He says: “I hadn’t been given a large client base. I had to build up my network. That taught me a lot about myself as an individual – that I could build networks and be successful.
“It was a great business to work with. Friends Provident had great products and it was an ethical business. We got fantastic sales training and we were well-led. The training was all about how to interact with people and build long-term relationships.”
After what Pete calls his “apprenticeship” in selling, he set up his own business as a “rep” for Friends Provident. “Suddenly, I had moved from being employed to being self-employed,” he says. “It was a big leap. Although I had a lot of the skills, it was still a huge learning curve, I had offices and staff and I learned a lot about myself. I learned that just because you are a good sales person, that doesn’t mean you are a good businessman.
“I learned so much about who you could trust and I learned about keeping an eye on the numbers.”
Pete says he became disenchanted with the financial services sector as the increasing regulatory burden grew. “I found myself doing more and more paperwork and less time sitting in front of people,” he says. “Some of my clients were asking me to do sales training in their companies, so I took a change of direction with all the skills I had developed.”
Now he is in demand from companies across West Yorkshire and further afield. “I do a lot of work getting the culture right in a business,” he says. “Selling is still seen as a dirty word. But you can have a sales culture which involves being authentic, genuine, open and transparent – and selling on value rather than price.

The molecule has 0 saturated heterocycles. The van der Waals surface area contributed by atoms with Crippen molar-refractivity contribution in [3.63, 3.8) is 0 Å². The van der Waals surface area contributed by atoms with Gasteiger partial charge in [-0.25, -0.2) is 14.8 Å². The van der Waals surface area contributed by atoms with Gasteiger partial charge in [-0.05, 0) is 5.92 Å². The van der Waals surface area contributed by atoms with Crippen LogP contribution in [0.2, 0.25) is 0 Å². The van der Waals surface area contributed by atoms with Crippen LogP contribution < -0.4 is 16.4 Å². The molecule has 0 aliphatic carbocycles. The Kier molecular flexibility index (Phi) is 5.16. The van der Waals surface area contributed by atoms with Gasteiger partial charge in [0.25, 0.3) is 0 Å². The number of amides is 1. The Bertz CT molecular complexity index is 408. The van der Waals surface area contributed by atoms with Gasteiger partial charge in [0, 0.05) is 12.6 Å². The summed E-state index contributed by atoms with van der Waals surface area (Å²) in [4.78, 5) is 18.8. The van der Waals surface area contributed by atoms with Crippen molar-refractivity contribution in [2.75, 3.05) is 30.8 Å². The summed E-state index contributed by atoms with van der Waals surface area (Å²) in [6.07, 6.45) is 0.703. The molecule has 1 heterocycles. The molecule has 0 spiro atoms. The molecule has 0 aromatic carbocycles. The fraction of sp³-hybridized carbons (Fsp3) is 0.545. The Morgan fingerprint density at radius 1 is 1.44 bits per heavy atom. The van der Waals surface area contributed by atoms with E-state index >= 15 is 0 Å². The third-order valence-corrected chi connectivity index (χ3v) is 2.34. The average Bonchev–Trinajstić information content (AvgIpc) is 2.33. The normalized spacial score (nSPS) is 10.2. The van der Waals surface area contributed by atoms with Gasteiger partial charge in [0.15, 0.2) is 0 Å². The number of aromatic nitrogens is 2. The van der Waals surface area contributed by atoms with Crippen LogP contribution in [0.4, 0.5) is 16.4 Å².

“You can have a fantastic product, but if you don’t back that up with great customer service, it won’t work.
“Sales is much more than the sales person – it’s everyone in the organisation. Every employee is indirectly selling because the way they behave or dress has an influence on the organisation and my impression of it. The better the impression they create, the more likely I am to buy something.”
Pete enjoys travelling and Rugby League as well as spending family time. But he’s also passionate about learning and helping people.
He carries out pro bono work for charities and several start-ups. “I wanted to give something back to people who have not had the opportunities I have had,” he says, His business is also an approved GrowthAccelerator coach.
One of Pete’s major inspirations has been American business “guru” Bob Burg. “A number of years ago I read his book, Endless Referrals,” says Pete. “I used a lot of the techniques in the book to build my financial services business.
“In 2010, he co-wrote a book called The Goal Giver, which spells out five principles of success. Those principles were ones I could build into my business.
“Two years ago, I became a certified Gola Giver coach and I’m the only practising one in the UK. One of my goals for 2015 is to bring Bob over to the UK to speak.”
Role: Managing director
Family: Partner Mandy and children Emma, 12, and Sam, nine
Holidays: Spain and the Far East
First job: Working night shifts at a Mother’s Pride bakery
Best thing about the job? I love inspiring people to achieve success and get outside their comfort zone
Worst thing about the job? Dealing with negative people. I am a firm believer that if you want things to change, it’s down to you
Business tip: Having belief in yourself when others doubt you. Be determined
Work: Working with individuals and businesses to help them grow and develop and sell in professional way
Phone: 07908 452930